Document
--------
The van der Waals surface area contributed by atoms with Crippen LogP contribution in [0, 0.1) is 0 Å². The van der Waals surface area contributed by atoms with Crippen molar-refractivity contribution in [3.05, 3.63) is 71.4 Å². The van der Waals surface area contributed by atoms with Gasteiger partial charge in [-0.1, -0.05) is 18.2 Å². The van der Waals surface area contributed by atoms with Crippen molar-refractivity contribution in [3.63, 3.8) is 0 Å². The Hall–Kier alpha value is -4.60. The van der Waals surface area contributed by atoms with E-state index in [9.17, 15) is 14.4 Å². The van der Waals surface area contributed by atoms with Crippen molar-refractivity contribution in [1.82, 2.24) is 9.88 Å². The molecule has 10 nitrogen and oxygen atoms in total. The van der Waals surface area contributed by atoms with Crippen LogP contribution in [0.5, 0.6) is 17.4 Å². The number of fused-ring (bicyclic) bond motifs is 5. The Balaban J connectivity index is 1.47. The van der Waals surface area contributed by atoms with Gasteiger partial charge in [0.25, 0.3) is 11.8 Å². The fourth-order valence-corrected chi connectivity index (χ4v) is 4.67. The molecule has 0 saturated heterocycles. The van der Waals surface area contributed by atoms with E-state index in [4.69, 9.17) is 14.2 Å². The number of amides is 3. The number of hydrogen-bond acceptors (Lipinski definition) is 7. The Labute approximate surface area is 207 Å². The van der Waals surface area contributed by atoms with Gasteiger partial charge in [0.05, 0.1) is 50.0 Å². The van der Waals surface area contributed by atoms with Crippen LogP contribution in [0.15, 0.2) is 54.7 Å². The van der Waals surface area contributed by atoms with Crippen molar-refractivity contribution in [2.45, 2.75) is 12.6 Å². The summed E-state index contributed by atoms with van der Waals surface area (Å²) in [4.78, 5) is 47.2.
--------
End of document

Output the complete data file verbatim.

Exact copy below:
The van der Waals surface area contributed by atoms with Crippen LogP contribution in [0, 0.1) is 0 Å². The van der Waals surface area contributed by atoms with Crippen molar-refractivity contribution in [3.05, 3.63) is 71.4 Å². The van der Waals surface area contributed by atoms with Gasteiger partial charge in [-0.1, -0.05) is 18.2 Å². The van der Waals surface area contributed by atoms with Crippen molar-refractivity contribution in [3.63, 3.8) is 0 Å². The Hall–Kier alpha value is -4.60. The van der Waals surface area contributed by atoms with E-state index in [9.17, 15) is 14.4 Å². The van der Waals surface area contributed by atoms with Crippen molar-refractivity contribution in [1.82, 2.24) is 9.88 Å². The molecule has 10 nitrogen and oxygen atoms in total. The van der Waals surface area contributed by atoms with Crippen LogP contribution in [0.5, 0.6) is 17.4 Å². The number of fused-ring (bicyclic) bond motifs is 5. The Balaban J connectivity index is 1.47. The van der Waals surface area contributed by atoms with Gasteiger partial charge in [0.25, 0.3) is 11.8 Å². The fourth-order valence-corrected chi connectivity index (χ4v) is 4.67. The molecule has 0 saturated heterocycles. The van der Waals surface area contributed by atoms with E-state index in [4.69, 9.17) is 14.2 Å². The number of amides is 3. The number of hydrogen-bond acceptors (Lipinski definition) is 7. The Labute approximate surface area is 207 Å². The van der Waals surface area contributed by atoms with Gasteiger partial charge in [0.05, 0.1) is 50.0 Å². The van der Waals surface area contributed by atoms with Crippen LogP contribution in [0.15, 0.2) is 54.7 Å². The van der Waals surface area contributed by atoms with Crippen molar-refractivity contribution in [2.45, 2.75) is 12.6 Å². The summed E-state index contributed by atoms with van der Waals surface area (Å²) in [4.78, 5) is 47.2.